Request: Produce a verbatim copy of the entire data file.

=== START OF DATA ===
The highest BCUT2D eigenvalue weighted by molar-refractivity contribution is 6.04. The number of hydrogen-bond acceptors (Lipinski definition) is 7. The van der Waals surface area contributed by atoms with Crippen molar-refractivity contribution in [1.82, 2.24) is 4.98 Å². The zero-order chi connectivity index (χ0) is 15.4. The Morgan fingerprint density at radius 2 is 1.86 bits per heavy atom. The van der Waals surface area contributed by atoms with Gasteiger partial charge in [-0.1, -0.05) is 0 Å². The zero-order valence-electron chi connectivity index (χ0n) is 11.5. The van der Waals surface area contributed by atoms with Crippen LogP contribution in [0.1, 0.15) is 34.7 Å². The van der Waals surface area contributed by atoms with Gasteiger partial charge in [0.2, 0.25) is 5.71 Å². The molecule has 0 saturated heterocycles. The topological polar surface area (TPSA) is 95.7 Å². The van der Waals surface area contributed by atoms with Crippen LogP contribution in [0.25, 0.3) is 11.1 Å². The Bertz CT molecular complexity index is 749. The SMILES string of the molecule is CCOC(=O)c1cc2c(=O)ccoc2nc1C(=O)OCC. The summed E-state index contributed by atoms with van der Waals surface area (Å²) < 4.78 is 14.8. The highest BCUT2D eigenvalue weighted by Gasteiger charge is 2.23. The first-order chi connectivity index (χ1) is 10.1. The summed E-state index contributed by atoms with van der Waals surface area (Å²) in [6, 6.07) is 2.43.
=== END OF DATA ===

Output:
The highest BCUT2D eigenvalue weighted by molar-refractivity contribution is 6.04. The number of hydrogen-bond acceptors (Lipinski definition) is 7. The van der Waals surface area contributed by atoms with Crippen molar-refractivity contribution in [1.82, 2.24) is 4.98 Å². The zero-order chi connectivity index (χ0) is 15.4. The Morgan fingerprint density at radius 2 is 1.86 bits per heavy atom. The van der Waals surface area contributed by atoms with Gasteiger partial charge in [-0.1, -0.05) is 0 Å². The zero-order valence-electron chi connectivity index (χ0n) is 11.5. The van der Waals surface area contributed by atoms with Crippen LogP contribution in [0.1, 0.15) is 34.7 Å². The van der Waals surface area contributed by atoms with Gasteiger partial charge in [0.2, 0.25) is 5.71 Å². The molecule has 0 saturated heterocycles. The topological polar surface area (TPSA) is 95.7 Å². The van der Waals surface area contributed by atoms with Crippen LogP contribution in [0.25, 0.3) is 11.1 Å². The Bertz CT molecular complexity index is 749. The SMILES string of the molecule is CCOC(=O)c1cc2c(=O)ccoc2nc1C(=O)OCC. The summed E-state index contributed by atoms with van der Waals surface area (Å²) < 4.78 is 14.8. The highest BCUT2D eigenvalue weighted by Gasteiger charge is 2.23. The first-order chi connectivity index (χ1) is 10.1. The summed E-state index contributed by atoms with van der Waals surface area (Å²) in [6, 6.07) is 2.43.